How law enforcement could be affected by bipartisan gun reform laws
LEILA FADEL, HOST:
A bipartisan group of U.S. senators is hoping to finalize a deal on new gun laws by the end of the week. Actor Matthew McConaughey, whose hometown is Uvalde, Texas, is among some high-profile visitors to Washington who are asking Congress to act and act now.
(SOUNDBITE OF ARCHIVED RECORDING)
MATTHEW MCCONAUGHEY: Can both sides rise above? Can both sides see beyond the political problem at hand and admit that we have a life preservation problem on our hands?
FADEL: The proposals being negotiated on Capitol Hill are not expected to include an assault weapons ban like President Biden wants, but they could incentivize state red flag laws, strengthen mental health programs and expand background checks. What would the proposed measures mean for law enforcement? Joining us is Art Acevedo, former chief of police in Austin, Houston and Miami. Good morning.
ART ACEVEDO: Hey, good morning. How are you?
FADEL: I'm doing all right. I hope you are, too.
ACEVEDO: I am. Thank you.
FADEL: How difficult is it for law enforcement to do its job when civilians can be fully armed on the street in places like Texas, where you served as a police chief for many years?
ACEVEDO: It's very difficult. I mean, it's akin to actually working, patrolling, trying to keep the American people safe with one hand behind your back.
FADEL: When I think about Uvalde, police didn't go into the classroom for a long time, in part because the gunman had an assault rifle, and he could shoot a lot of people quickly. And yet an assault weapons ban isn't on the table in these negotiations. So I want to ask you, how do police deal with civilians carrying around these military-style weapons?
ACEVEDO: You know, it's difficult. It's dangerous. There's a reason why police officers are getting killed at a higher rate and why these mass shootings are occurring. And the weapon of choice of the - is the AR-15, a semiautomatic long rifle. And it's next to impossible for officers. The rounds are very dangerous. They're very damaging, and it's very difficult to survive these attacks. And so, you know, we need to do a much better job. We need some political courage, and we need to keep these firearms in the hands of law-abiding Americans with sound minds. And if nothing else, if you're not going to get rid of them, if you're not going to ban them, at least raise the age to 21. We know that there's a law that would have made a difference in Buffalo and in Uvalde. And so that's what Republicans have said don't exist. And there's two examples right there of a law that could have made a difference.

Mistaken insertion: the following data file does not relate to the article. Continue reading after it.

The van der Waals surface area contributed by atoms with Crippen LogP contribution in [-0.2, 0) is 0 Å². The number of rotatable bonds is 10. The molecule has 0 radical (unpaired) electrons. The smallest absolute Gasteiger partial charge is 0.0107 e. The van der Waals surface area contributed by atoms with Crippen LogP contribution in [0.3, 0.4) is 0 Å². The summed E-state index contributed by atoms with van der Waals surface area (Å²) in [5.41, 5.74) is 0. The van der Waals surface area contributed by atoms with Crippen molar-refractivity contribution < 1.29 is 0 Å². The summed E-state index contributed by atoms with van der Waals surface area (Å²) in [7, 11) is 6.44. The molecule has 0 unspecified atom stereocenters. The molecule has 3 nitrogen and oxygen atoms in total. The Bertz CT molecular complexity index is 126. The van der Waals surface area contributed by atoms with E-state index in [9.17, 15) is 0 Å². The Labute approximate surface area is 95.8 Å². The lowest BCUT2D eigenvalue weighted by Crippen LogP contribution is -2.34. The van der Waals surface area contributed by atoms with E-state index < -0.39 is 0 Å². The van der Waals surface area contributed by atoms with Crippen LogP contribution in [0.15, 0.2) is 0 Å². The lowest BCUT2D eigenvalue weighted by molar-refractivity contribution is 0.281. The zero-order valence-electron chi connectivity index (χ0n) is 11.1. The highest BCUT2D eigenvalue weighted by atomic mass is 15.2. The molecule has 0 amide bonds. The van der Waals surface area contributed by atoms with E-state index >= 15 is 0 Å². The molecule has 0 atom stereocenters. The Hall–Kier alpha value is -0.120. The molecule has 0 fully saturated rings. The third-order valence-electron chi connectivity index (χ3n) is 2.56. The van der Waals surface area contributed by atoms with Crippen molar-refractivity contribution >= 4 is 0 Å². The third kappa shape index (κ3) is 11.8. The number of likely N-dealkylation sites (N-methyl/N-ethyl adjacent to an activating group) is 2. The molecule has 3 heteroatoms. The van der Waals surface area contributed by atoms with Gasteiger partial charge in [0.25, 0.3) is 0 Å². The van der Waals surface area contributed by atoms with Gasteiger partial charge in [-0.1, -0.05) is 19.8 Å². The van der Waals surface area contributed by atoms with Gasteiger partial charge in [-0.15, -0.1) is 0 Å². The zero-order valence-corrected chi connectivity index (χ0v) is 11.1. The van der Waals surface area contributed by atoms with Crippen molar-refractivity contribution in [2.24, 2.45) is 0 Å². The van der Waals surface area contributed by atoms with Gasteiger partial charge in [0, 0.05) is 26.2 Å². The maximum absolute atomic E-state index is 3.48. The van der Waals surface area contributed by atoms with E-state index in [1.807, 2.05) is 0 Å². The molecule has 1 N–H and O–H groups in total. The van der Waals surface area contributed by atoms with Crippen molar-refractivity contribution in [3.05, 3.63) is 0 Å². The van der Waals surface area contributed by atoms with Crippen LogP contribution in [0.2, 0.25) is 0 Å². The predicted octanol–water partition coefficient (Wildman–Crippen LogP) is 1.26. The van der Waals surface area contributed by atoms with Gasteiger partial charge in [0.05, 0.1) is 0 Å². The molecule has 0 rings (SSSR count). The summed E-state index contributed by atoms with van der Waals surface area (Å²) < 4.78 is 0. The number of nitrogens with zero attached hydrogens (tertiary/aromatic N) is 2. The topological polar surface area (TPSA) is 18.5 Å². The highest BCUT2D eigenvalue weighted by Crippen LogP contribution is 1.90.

FADEL: So would red flag laws and expanded background checks, which are on the table, help police stop gun violence?
ACEVEDO: Absolutely. I mean, if we enhanced the background checks, if we closed the Charleston loophole with - from three days to do the backgrounds to 10 days, there'll be tens of thousands of prohibited purchasers that won't be able to get handguns or other firearms, and we will be able to save lives. And at the end of the day, that's the No. 1 reason we form communities and governments, is to safeguard the lives, the well-being of the American people. And we are failing them. We're failing children. We're failing teachers. We're failing shoppers. We're failing theatregoers. And I believe the lives of the Americans are more important than the political lives of the politicians not wanting to do their jobs.
FADEL: What would be on your wish list for laws that would help law enforcement fight gun violence?
ACEVEDO: It's not just my wish list. I mean, I think McConaughey got it right. It's in the wish list of most Americans. It's enhanced backgrounds, red flag laws, closing the loophole, 21 years of age at least to get these firearms - so basically the high-caliber long rifles - and also to enforce the laws when people are out actually committing violence every day. We cannot coddle violent criminals. So the quicker we act, the quicker that we're more - best-positioned to actually save lives. And I think until it becomes a litmus test for the American people, we're not going to see the action that needs to be taken to save lives.
FADEL: Do you want a ban on assault weapons?
ACEVEDO: You know what? I can tell you that I personally - I'm a realist. I don't think it's going to happen. So I want to have, on a personal level, a middle ground. But I can tell you the Major Cities Chiefs Association, which I was - I'm the immediate past president of - that's part of their proposal, you know, that - to ban assault rifles. What I don't want is inaction. And that's what we've had for many years. And it's intolerable, and we shouldn't tolerate it as Americans.
FADEL: In the few seconds we have left, do you have hope in the negotiations in Washington right now?
ACEVEDO: We have to hold on to hope. We have no choice. And if 21 innocent lives in school, another 10 in Buffalo and untold others that have happened in the last few weeks and the thousands every year across this country of everyday gun violence don't make a difference, I don't think anything will, and the only way to change it is through the ballot box and the American people, again, making it a litmus test for the people they're electing.
FADEL: Art Acevedo is a former police chief of Austin, Houston and Miami. Thank you for taking the time.
ACEVEDO: Thank you. Transcript provided by NPR, Copyright NPR.